Miami Dolphins stadium renovation will go to voters, county commission decides

The Miami-Dade Commission on Wednesday approved asking voters to raise hotel taxes for a renovation of the Miami Dolphins’ stadium , a $289 million payout that Mayor Carlos Gimenez said breaks new ground in how government subsidizes sports facilities.

The vote set up what the county elections chief said would be the fastest referendum ever held by Miami-Dade, with voters on May 14 considering a plan that was only released in detail late Tuesday. The urgency is driven by the contest between Miami Gardens and Santa Clara, Calif., for Super Bowl 50, which the National Football League will award no later than May 22.

“We owe to the community the ability for them to decide what they want,” Chairwoman Rebeca Sosa said. “It will take away a little bit of the pain from the past.”

Nearly five hours of discussion brought few surprises, as commissioners were expected to approve the plan endorsed by Gimenez, who won office in large part for his 2009 opposition to building the Miami Marlins a new, mostly publicly financed ballpark. Backlash against that agreement dominated Wednesday, with commissioners frequently pointing out differences between the Marlins deal and the plan proposed for Sun Life Stadium.

One measure of the lingering political fallout: It took 90 minutes before any speaker dared to utter the word “Marlins,” though there were ample references to “the other deal.”

The day did bring one twist: Gimenez had demanded early on that tax money be awarded only if the NFL gave Miami Gardens the milestone 50th Super Bowl, or, the 51st as a consolation prize. Both will be awarded by NFL owners by May 22, a week after the referendum.

NFL executives pushed back, and one of the mayor’s aides said it was the last significant sticking point in negotiations that stretched near midnight on Monday. On Wednesday, Dolphins CEO Mike Dee revealed that league officials were opposed to allowing Miami-Dade to link stadium funds with the award of a specific game, so the ballot language was changed to approve the tax hike as long as Miami is awarded any Super Bowl in May.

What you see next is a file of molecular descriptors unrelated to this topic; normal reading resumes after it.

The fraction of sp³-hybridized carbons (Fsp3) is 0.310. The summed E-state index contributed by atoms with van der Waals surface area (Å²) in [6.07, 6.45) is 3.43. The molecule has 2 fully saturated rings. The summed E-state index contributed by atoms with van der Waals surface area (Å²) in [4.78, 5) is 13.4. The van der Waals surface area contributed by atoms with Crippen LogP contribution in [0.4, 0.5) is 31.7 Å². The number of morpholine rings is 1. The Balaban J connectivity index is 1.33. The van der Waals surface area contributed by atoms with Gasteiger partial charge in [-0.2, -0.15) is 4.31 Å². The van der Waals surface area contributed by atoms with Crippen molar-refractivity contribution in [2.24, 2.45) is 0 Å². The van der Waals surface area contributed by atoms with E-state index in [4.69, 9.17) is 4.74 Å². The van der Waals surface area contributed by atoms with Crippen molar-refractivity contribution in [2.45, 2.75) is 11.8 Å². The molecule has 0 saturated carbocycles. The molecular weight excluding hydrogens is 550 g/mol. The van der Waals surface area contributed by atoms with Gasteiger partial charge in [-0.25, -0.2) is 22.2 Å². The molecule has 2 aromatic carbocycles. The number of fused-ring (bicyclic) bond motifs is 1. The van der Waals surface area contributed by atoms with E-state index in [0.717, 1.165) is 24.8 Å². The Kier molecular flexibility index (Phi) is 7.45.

Dee said the original plan might make NFL owners feel that Ross had “contaminated the integrity of the process.”

Still, Gimenez and at least one commissioner said they would not look kindly on having the NFL unexpectedly award Sun Life a later Super Bowl. “I don’t want 52,” the mayor said.

Commissioners cast two votes: one to set the special election, and the other to give conditional approval to the renovation deal.

The referendum is contingent on state legislation that the Florida House or Senate have yet to pass.

Voting for the referendum in a 9-2 vote were Sosa and Commissioners Bruno Barreiro, Jose “Pepe” Diaz, Sally Heyman, Barbara Jordan, Jean Monestime, Dennis Moss, Javier Souto and Juan C. Zapata. Voting against were Commissioners Esteban “Steve” Bovo and Xavier Suarez. Vice Chairwoman Lynda Bell and Commissioner Audrey Edmonson were out of town.

The vote to endorse the deal was 8-3, with Zapata switching to “no.”

That vote was preliminary, pending voter approval and two additional commission votes to hike the hotel-tax rate to 7 percent from 6 percent. The second of those votes, to take place after the referendum but before the NFL owners meeting, would include the first and only public hearing.